The intruders then proceeded to search for a safe in the basement. While they were preoccupied, Kone ran upstairs, retrieved a firearm from the living room and attempted to intercept the assailants as they fled through the back door. In their flight, the pair left behind a blue bandana and a hammer.

During the entire incident, Neal remained unguarded and undisturbed in the living room, but took no steps to aid Kone. Neal fled the residence when Kone emerged from the basement.

Weapons, a glove, and other materials used by the assailants were discovered in the house and surrounding area during an ensuing investigation. The police also retrieved the blue bandana and hammer left at the residence when the assailants fled.

Kone identified Petitioner Brown as the assailant who had been wearing the blue bandana and who had struck him with the rifle. A DNA analysis of material found in the blue bandana, however, excluded Brown as the contributor of the material. Moreover, fingerprint testing performed on the evidence recovered from the scene was inconclusive.

On direct appeal, Brown challenged the sufficiency of the evidence to support the convictions. He also asserted trial court error in not allowing redirect examination to rehabilitate a defense witness impeached with crimen falsi convictions and ineffective assistance of counsel in failing to object to the jury instructions.

The Superior Court rejected each of these contentions. As to the sufficiency of the evidence, the Superior Court concluded that Kone's identification of Brown was not rendered unreliable by the absence of confirming DNA or other forensic evidence placing Brown at the scene of the crime. In this regard, the appeals court noted the significance of the fact that Kone had met Brown on three or four occasions and knew him by his street name, "O.G." The appeals court also observed that Kone had testified that he initially believed Brown to be one of the assailants by his voice and distinctive cornrow hairstyle, and his belief was confirmed when Korn pulled down the bandana and exclaimed, "O.G. why are you robbing me?" The Superior Court concluded that Kone's unequivocal identification testimony was sufficient despite the absence of corroborating scientific evidence. As to the restrictions on redirect examination of Antwoyn Neal, called as a defense witness, the Superior Court held that the trial court did not err in refusing to allow Neal to be questioned about the circumstances surrounding his prior conviction for filing false reports to law enforcement authorities. The Superior Court explained that an explanation of the circumstances of the conviction would have no bearing on credibility as "[t]he conviction stands notwithstanding any alleged circumstances surrounding the offense." (Dkt. Entry # 16-4, at 12.) Finally, the Superior Court declined to address the ineffective assistance of counsel claim, explaining that it should first be raised in a PCRA proceeding where an appropriate record could be made.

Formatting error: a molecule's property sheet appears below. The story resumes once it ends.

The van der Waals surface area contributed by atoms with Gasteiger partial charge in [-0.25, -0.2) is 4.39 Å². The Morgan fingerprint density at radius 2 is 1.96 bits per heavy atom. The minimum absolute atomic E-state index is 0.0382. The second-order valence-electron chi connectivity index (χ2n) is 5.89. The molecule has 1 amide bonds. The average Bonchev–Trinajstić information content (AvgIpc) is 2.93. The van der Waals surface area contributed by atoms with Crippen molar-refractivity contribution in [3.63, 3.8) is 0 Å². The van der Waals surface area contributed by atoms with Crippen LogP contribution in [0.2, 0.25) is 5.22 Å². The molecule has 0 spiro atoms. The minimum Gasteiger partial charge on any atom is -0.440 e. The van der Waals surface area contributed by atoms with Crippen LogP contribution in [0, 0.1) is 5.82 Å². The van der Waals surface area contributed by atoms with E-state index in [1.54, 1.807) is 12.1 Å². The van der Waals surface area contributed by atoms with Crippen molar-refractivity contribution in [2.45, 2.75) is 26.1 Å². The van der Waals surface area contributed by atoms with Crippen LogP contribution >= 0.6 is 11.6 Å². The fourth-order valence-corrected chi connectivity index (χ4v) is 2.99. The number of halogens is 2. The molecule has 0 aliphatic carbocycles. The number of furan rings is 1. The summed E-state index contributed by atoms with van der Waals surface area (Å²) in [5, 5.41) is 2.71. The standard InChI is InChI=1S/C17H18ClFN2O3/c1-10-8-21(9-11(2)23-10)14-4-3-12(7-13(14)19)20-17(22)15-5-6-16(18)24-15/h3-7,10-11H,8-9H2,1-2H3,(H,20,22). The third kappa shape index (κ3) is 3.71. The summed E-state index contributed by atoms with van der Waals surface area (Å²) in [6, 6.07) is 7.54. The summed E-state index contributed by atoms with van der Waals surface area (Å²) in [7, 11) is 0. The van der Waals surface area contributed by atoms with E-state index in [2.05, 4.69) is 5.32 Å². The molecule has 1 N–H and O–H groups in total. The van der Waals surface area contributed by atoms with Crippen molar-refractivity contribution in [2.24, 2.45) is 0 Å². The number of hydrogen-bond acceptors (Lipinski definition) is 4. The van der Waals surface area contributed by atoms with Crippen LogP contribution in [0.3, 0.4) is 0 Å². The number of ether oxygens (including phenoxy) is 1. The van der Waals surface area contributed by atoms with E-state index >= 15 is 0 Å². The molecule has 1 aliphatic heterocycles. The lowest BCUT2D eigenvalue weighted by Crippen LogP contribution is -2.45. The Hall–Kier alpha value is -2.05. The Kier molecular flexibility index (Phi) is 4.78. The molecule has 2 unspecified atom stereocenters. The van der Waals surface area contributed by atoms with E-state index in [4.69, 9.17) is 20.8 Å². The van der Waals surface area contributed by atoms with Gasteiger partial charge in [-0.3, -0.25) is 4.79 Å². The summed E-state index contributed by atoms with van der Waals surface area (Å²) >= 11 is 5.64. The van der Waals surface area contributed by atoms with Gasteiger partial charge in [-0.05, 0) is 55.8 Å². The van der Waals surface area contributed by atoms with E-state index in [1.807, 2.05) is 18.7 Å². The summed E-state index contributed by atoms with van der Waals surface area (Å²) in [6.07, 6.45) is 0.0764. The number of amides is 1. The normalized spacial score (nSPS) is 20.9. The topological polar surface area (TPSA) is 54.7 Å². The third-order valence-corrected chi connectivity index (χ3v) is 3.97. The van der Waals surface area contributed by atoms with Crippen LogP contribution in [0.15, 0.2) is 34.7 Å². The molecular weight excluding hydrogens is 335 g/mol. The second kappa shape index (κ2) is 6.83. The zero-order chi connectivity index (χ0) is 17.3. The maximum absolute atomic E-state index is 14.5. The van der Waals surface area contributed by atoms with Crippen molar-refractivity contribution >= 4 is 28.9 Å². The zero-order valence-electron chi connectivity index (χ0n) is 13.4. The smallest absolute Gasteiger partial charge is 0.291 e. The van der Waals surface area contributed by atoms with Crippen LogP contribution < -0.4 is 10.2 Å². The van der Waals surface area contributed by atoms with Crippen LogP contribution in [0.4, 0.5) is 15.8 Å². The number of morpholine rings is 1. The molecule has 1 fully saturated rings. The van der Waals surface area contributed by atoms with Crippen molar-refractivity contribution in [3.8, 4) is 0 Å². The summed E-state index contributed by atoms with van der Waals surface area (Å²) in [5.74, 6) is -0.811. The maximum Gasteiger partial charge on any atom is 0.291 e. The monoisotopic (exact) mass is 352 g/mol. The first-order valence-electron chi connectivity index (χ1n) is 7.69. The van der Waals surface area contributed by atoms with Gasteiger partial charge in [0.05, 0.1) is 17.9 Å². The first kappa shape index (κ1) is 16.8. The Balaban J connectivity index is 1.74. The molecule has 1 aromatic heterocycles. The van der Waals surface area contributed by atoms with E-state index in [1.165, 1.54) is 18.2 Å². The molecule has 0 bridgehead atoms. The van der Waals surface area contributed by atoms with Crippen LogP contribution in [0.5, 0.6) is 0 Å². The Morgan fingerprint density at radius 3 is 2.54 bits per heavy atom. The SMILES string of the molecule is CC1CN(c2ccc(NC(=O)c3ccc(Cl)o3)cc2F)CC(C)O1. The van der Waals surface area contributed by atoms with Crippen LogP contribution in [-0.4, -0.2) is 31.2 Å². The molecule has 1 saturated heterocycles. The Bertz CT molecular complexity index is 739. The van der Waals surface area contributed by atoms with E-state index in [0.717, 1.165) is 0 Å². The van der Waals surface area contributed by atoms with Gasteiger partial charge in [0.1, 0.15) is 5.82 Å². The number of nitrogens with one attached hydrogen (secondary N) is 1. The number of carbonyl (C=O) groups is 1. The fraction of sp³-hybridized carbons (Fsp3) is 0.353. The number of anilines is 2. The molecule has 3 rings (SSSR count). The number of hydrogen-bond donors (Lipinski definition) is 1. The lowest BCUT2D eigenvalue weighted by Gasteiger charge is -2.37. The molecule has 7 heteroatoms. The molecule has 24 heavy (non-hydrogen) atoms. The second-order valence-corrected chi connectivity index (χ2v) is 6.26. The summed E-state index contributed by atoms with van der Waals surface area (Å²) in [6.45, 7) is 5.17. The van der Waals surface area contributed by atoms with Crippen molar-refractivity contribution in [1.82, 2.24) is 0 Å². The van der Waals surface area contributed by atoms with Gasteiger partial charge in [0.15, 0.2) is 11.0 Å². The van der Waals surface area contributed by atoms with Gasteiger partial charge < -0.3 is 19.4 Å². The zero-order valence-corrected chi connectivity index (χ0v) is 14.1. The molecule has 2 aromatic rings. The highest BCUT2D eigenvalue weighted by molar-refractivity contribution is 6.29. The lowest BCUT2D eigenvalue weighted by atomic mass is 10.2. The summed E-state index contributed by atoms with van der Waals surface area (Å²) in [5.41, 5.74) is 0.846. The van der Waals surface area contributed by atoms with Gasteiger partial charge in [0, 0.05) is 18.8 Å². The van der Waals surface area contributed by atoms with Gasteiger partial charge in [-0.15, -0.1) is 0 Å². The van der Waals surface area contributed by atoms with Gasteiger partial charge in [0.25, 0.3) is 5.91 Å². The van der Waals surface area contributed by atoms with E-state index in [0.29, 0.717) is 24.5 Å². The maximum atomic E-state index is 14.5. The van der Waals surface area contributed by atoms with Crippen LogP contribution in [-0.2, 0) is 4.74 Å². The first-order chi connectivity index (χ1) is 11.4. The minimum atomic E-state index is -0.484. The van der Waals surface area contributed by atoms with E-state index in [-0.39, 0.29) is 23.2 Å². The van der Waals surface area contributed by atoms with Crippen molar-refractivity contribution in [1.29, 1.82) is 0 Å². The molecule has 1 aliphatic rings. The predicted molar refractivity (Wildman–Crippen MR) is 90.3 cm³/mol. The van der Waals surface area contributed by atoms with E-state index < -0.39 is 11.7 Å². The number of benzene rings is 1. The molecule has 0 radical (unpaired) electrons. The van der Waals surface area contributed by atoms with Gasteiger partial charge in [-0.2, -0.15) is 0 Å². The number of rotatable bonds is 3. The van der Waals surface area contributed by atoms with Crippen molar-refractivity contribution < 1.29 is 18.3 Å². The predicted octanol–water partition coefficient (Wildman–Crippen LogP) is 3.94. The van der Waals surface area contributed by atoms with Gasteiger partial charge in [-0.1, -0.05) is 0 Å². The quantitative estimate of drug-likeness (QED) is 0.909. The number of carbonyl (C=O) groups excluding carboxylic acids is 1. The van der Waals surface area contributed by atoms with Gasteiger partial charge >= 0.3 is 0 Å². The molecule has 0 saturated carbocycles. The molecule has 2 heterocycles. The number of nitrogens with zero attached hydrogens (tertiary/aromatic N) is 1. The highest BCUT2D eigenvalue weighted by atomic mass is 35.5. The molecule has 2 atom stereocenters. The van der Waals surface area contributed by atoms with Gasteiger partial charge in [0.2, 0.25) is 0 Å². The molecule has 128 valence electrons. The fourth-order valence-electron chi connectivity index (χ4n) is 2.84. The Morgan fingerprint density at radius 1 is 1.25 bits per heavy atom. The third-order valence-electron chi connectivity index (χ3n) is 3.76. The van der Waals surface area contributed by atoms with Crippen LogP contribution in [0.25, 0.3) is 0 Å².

Brown's ensuing PCRA motion included an ineffective assistance of counsel claim pertaining to the jury charge on the crime of robbery. Brown also asserted ineffective assistance of counsel for ...